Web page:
We’re homeschooling.

As for your question. As I was growing up, I was told many times by teachers that my answer was wrong. Then, I’d go over how I came to the conclusion I had, or bring in a book and discuss how my book contradicted the lesson. Only to be told that the answer in their Teascher’s manual was the correct one. (this applied to science, english, history-etc)

There are so many ways to interpret everything in life…including how to accomplish one’s goals at work or in a relationship.

Nimis's avatar

Your class sounds interesting—if it were voluntary.
As something you have to take, it sounds a little fucked up.

Les's avatar

Even if this class is mandatory, as I suspect it is based on your lack of enthusiasm for it, I still think it sounds like a fantastic class. As many have said above, I believe that science and scientific reasoning is not taught enough in our schools (and by ‘our’, I mean the US. I don’t know what Canada’s curriculum is like.). People seem to have no problem with their kids taking art classes to learn how to express themselves, social sciences to learn about why the world is the way it is and the ways in which past events have lead to where we are now, or English classes to learn how simply by mentioning a rose was red, an entire description of the antagonist’s attitude and feelings can be unveiled.

And it is for good reason parents have no problem with their children taking these classes. They are important. Vital, I may even say.

But when it comes to thinking critically, being able to make a guess, test it out and get a result, parents (and apparently, students as well) cringe. There are some things in life that a mathematical, or ‘analytical’ thought may not suffice. Such as choosing what color to paint a field of flowers. But there are some things which require having the resources available for rational thought. I personally believe that the two examples you gave (abortion and gay marriage) are just the sort of topics that require rationality, and not emotion. To be able to analyze both these subjects, make lists of the pros and cons of allowing them, test out theories, create new theories, is what has been lacking in this country (and the world), and what we so desperately need.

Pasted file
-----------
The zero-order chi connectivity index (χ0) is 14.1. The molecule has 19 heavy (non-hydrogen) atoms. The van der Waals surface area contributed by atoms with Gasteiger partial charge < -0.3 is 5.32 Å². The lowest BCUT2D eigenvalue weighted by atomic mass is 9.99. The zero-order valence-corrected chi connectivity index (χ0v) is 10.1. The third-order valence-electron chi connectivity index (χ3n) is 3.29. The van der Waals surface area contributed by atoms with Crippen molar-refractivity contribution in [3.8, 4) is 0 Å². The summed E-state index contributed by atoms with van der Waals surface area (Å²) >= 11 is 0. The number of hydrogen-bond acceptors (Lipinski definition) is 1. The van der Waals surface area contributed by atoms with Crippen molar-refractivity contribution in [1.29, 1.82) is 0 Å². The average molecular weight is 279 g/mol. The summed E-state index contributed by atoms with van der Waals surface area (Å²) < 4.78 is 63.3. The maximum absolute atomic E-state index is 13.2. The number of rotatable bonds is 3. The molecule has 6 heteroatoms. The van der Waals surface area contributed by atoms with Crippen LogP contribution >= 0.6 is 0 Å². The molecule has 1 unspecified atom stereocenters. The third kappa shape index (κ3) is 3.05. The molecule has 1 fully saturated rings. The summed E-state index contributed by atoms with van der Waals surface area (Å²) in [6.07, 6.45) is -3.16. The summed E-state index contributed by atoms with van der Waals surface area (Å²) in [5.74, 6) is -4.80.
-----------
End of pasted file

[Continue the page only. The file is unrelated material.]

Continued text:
And one last thing. I do not believe that analytical thought and creative thought requires separation. You mention that with more “research methods” type classes, we may become drones. Well, what if we stopped teaching classes like that, and only focused on the humanities. Would we then be drones as well? I think so. I think that any quality educational system should realize the importance of teaching their students as much as they possibly can about everything, so that in the end, their students can think, create, analyze, feel and know for themselves.

Nimis's avatar

If they were simply acquiring tools of logic, sure.
But it sounds more like they’re learning a way of thinking.

And while I agree with that way of thinking,
I think it should be a personal choice.

Les's avatar

Why not give them one more way of thinking? Why not allow students to see that there are multiple ways of looking at the world around themselves? Every class a student will take teaches her a way of thinking. This class is no different, as far as I can tell. Classes are meant to give students tools for the future. Where is the harm in giving these students one more tool?

Nimis's avatar

I’m concerned that this class isn’t presented
as just one of many possible ways of thinking.

From how the question/narrative is phrased,
it sounds as if it is presented as the only way?

Les's avatar

Well, (and by the way, I’m not arguing with you, Nimis) then this particular school didn’t do a good enough job teaching the other ways of thinking, now did it?